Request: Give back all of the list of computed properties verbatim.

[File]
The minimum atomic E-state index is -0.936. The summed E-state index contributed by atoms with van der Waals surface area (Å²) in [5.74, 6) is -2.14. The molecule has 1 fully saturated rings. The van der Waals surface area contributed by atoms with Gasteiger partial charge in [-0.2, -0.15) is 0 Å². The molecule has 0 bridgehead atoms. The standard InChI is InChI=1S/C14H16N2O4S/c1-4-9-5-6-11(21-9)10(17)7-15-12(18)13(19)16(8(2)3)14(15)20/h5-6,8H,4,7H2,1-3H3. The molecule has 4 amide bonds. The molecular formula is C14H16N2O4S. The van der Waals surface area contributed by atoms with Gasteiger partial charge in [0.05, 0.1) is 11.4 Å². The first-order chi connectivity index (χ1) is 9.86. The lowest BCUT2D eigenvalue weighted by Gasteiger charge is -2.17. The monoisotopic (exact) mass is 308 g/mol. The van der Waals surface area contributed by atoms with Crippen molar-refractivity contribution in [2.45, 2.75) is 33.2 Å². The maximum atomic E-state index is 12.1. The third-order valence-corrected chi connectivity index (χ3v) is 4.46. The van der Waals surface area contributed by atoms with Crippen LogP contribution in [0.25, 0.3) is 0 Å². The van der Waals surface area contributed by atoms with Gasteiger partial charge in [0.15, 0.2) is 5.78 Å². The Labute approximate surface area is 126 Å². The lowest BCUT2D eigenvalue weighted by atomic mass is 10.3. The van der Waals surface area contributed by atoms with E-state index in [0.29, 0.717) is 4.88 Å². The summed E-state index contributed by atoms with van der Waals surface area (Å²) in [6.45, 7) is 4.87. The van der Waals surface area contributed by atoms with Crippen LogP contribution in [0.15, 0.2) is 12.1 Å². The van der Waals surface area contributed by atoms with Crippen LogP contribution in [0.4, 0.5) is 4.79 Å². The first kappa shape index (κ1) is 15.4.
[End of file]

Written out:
The minimum atomic E-state index is -0.936. The summed E-state index contributed by atoms with van der Waals surface area (Å²) in [5.74, 6) is -2.14. The molecule has 1 fully saturated rings. The van der Waals surface area contributed by atoms with Gasteiger partial charge in [-0.2, -0.15) is 0 Å². The molecule has 0 bridgehead atoms. The standard InChI is InChI=1S/C14H16N2O4S/c1-4-9-5-6-11(21-9)10(17)7-15-12(18)13(19)16(8(2)3)14(15)20/h5-6,8H,4,7H2,1-3H3. The molecule has 4 amide bonds. The molecular formula is C14H16N2O4S. The van der Waals surface area contributed by atoms with Gasteiger partial charge in [0.05, 0.1) is 11.4 Å². The first-order chi connectivity index (χ1) is 9.86. The lowest BCUT2D eigenvalue weighted by Gasteiger charge is -2.17. The monoisotopic (exact) mass is 308 g/mol. The van der Waals surface area contributed by atoms with Crippen molar-refractivity contribution in [2.45, 2.75) is 33.2 Å². The maximum atomic E-state index is 12.1. The third-order valence-corrected chi connectivity index (χ3v) is 4.46. The van der Waals surface area contributed by atoms with Crippen LogP contribution in [0.25, 0.3) is 0 Å². The van der Waals surface area contributed by atoms with Gasteiger partial charge in [0.15, 0.2) is 5.78 Å². The Labute approximate surface area is 126 Å². The lowest BCUT2D eigenvalue weighted by atomic mass is 10.3. The van der Waals surface area contributed by atoms with E-state index in [0.29, 0.717) is 4.88 Å². The summed E-state index contributed by atoms with van der Waals surface area (Å²) in [6.45, 7) is 4.87. The van der Waals surface area contributed by atoms with Crippen LogP contribution in [0.15, 0.2) is 12.1 Å². The van der Waals surface area contributed by atoms with Crippen LogP contribution in [0.4, 0.5) is 4.79 Å². The first kappa shape index (κ1) is 15.4.